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Blair Hit By Anger And Disillusionment
THE LOSS of the Brent East by-election is more than a mid-term blip for New Labour. The Labour majority of 13,047 in the general election was wiped out in its first parliamentary by-election defeat in 15 years and reflects deep-seated anger and disillusionment towards Labour's policies.
With a turnout of only 36% most people, including many who used to vote Labour, realised that there was no difference between the main parties and stayed at home.
Robert Evans, who was the Labour candidate, commented that Labour's policies of investment into public services "haven't yet filtered through to voters." What has filtered through is the fact that public services have been devastated by this government.
There is widespread opposition to top-up tuition fees, foundation hospitals and the privatisation of public services. Labour also appear to have just noticed that there is rising fury at council tax rises.
However, their response is to warn councils not to increase this tax but to reduce their budgets even further, thereby making local services for people even worse.
The Hutton inquiry reminds us daily of the lies and intrigue used by this government to go to war against Iraq.
All these issues were exploited by the Liberal Democrats who won the seat. They now have their highest number of seats in parliament since 1929.
This raises the issue of whether the Liberal Democrats could challenge Labour at the next election.
By-election victories often do not translate into a general election victory. People voted tactically in Brent East seeing the Liberals as being able to defeat Labour.
In Brent East they targeted the Muslim and Hindu community (who would once have loyally voted Labour) posing as the anti-war party, while also highlighting the appalling state of council services.
Yet the Liberals are just another big-business party and so have no solution to declining public services. Nevertheless, it's not ruled out that they could take over from the Tories as Labour's main opposition.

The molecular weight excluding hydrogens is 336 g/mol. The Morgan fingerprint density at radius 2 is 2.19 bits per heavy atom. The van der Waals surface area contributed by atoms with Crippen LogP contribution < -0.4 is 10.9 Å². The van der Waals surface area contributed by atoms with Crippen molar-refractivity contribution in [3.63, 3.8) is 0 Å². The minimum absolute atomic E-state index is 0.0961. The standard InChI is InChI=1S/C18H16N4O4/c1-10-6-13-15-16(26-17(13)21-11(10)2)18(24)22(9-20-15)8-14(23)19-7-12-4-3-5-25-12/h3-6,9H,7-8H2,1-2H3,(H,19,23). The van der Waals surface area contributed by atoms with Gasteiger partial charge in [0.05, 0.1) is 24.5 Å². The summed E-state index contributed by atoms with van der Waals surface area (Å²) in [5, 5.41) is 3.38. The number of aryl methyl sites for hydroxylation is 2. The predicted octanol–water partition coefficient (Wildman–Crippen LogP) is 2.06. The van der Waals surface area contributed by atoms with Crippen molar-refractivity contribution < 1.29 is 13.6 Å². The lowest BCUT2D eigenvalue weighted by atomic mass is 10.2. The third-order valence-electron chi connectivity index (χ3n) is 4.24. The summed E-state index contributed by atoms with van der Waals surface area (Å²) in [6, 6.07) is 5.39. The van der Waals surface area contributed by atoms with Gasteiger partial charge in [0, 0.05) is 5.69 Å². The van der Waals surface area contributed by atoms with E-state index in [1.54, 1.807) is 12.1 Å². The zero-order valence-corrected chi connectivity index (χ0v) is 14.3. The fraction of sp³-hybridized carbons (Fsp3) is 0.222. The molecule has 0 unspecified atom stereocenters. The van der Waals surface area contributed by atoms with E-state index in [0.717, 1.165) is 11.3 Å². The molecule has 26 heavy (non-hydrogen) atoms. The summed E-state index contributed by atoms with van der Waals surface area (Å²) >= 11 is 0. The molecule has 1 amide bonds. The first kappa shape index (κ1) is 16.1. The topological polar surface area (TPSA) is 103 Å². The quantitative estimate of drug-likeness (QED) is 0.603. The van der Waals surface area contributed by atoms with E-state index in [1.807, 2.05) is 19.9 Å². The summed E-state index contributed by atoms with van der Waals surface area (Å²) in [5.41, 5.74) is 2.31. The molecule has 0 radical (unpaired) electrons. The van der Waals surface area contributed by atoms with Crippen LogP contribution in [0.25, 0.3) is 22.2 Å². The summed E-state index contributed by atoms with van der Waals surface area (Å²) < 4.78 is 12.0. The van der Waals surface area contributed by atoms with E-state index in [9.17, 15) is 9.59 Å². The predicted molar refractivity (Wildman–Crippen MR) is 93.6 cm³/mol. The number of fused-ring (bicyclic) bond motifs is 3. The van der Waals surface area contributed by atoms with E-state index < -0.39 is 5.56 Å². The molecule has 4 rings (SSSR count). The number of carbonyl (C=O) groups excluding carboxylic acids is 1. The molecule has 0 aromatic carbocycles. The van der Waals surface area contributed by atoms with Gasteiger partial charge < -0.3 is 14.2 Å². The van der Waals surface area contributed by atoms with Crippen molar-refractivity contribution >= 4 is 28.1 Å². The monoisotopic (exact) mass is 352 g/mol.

90% of their top 100 target seats are currently held by the Tories.
Such is the scale of this defeat and growing distrust towards this government, even senior Labour ministers are now discussing the possibility of Labour losing the next general election.
Blunkett declared: "If we don't change then we die" but insists that privatisation of our services must continue.
However, the woeful state of mainstream political opposition to New Labour means that, even with mass abstentions, they could still go on to win the next election.
The fact that over 10% of voters in Brent East voted for non-establishment parties shows the potential that a new mass workers' party could have.
This election defeat has increased the possibility of Blair being replaced. But even if Labour make some small concessions in the aftermath of this result, their core policies will remain, whoever leads the party.
Brown is facing a growing budget deficit which he can only rectify with more cuts or higher taxes.
Some leaders of the trade unions and others on the left believe that Labour can be reclaimed by the Left. However working class people need an alternative now; a political voice to counter Blair's policies and to organise campaigns and protests to channel this growing anger.
Such political representatives do exist. Joe Higgins and Clare Daly - Socialist Party MP and councillor in Dublin - are serving time in jail for leading campaigns in their community against the unjust bin taxes.
We need MPs and councillors of this calibre everywhere, backed by a new workers' party which can offer a real alternative to New Labour.
In The Socialist 27 September 2003: